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Post ride recovery drinks.

TonymufcTonymufc Posts: 1,016
What is the best post ride recovery drink. I currently use various types of the SIS brand but have never tried anything else really. Just curious as to what others might use and why? Cheers Tony.

Posts

  • drummerdrummer Posts: 246
    Try CNP PRO RECOVER pal.

    It has the best ingrediants which is the most important but it tastes good and digests really well.

    I think it's a little more expensive than some but it's deifinately worth the extra!
    chris
  • TonymufcTonymufc Posts: 1,016
    Nice one mate I shall give that one a whirl. I was using some of the CNP stuff when I was going to the gym and it was pretty good stuff. Cheers Tony.
  • bluecowbluecow Posts: 306
    Nah..
    Get a glass of skimmed milk, a banana, little bit of banana crusha, a handful of oats and blitz it with a hand blender. Keeps me going til tea time and rehydrates me.
  • TonymufcTonymufc Posts: 1,016
    Suppose thats the cheaper option. :D
  • softladsoftlad Posts: 3,513
    a bottle of Mars chocolate milk - I'm sure someone willl be along in a minute to tell me why its a really bad idea, but either way it works extremely well...
  • TonymufcTonymufc Posts: 1,016
    softlad wrote:
    a bottle of Mars chocolate milk - I'm sure someone willl be along in a minute to tell me why its a really bad idea, but either way it works extremely well...

    Yeah I read somewhere last year that choc milkshake was a really good post ride drink. Can't remember why though.
  • chill123chill123 Posts: 210
    unless you are doing some serious training (several hours a day) or are riding in extreme heat i don't really thing pre formulated recovery drinks are necessary.

    as mentioned above choccy milk has the right proportions of fat and carbs to aid recovery and has long been used by cyclists as a post ride drink. it also tends to fill you up a bit so you are not starving while you shower/sort your gear out before you get a chance to fix up a proper meal.
  • TonymufcTonymufc Posts: 1,016
    I have four days a week off and probably ride for three out of the four. ( I also commute two days out of the four that I'm in work ). Each ride is 2hrs +. Is this not sufficent enough to need a recovery drink.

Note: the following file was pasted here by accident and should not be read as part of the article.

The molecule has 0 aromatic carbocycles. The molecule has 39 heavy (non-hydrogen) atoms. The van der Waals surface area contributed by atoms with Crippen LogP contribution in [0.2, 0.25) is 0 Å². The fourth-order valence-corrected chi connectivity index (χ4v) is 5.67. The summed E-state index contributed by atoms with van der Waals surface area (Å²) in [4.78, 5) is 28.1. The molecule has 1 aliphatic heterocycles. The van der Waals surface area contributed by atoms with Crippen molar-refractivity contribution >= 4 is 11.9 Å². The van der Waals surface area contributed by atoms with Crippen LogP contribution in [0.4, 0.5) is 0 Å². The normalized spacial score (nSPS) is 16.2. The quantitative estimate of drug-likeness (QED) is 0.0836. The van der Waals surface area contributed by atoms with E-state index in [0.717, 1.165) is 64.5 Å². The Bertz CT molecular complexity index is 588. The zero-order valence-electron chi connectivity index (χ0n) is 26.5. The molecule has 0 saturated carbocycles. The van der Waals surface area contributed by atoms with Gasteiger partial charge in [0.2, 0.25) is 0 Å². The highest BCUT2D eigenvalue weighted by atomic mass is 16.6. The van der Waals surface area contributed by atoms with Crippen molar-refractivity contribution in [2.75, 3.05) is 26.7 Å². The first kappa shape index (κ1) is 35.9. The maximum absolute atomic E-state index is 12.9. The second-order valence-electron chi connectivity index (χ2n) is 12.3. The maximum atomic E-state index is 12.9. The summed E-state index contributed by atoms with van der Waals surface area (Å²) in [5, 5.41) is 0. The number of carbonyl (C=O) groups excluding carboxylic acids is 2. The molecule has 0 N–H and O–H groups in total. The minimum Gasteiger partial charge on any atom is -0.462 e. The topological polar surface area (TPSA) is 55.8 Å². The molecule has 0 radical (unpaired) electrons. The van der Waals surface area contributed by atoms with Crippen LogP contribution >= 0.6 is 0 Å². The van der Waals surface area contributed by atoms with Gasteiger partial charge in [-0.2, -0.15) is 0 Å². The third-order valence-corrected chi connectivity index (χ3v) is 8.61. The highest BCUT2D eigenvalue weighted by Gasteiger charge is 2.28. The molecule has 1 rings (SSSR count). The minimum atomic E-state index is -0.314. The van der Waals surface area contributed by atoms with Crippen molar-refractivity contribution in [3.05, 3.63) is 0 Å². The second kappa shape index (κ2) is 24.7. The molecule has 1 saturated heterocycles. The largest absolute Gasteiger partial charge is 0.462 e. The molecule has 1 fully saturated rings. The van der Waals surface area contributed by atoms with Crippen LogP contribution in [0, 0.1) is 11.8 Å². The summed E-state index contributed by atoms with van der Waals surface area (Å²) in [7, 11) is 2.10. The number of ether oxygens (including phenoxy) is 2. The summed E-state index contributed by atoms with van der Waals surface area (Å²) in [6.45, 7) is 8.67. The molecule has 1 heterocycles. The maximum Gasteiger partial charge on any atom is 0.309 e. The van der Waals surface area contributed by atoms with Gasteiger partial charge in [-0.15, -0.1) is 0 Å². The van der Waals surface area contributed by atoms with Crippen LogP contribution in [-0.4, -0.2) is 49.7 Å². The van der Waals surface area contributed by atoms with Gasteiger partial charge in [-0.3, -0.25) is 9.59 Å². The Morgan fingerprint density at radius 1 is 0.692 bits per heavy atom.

• softladsoftlad Posts: 3,513
    depends - '2 hrs +' could mean '2hrs 15 mins' or it could mean '4 hrs'. If your rides are around 2 hrs, then regular food & drink intake should be enough to get you recovered by the next day. If you are doing 3-4hrs, then maybe add some recovery drink too. Either way, the recovery drink can only help, so if it was Mars milk, I would drink it anyway.. ;)
  • Jacques Anquetil used to recover drinking Champagne and Cognac and he has won a race or two in career.

    On a more serious note, I don't believe much in recovery drinks. Drink enough water so that you're not thirsty, have a meal with enough carbohydrates and fruit and veg, have a bath and don't underestimate the benefits of a pint or two of Yorkshire ale.
    Seriously, a honest genuine ale can do miracle on your muscles, but stay away from chemically brewed lagers!
  • cougiecougie Posts: 22,512
    I've used Rego - that seems to hit the spot quite nicely. Not after every ride though - just the longer ones.

    Cheaper options are plain old milkshake, For Goodness Shakes, and the Slimfast Shakes too. I normally bung a couple of slimfasts in my bag for after marathons - and it seems to help me.
  • SBezzaSBezza Posts: 2,173
    I drink For Goodness Shakes, but generally only the Organic Vanilla Bean one. Tastes lovely, and has the right amount of carbs, protein and fats. It is good when you have done some hard training and you need something fairly quickly to help recover.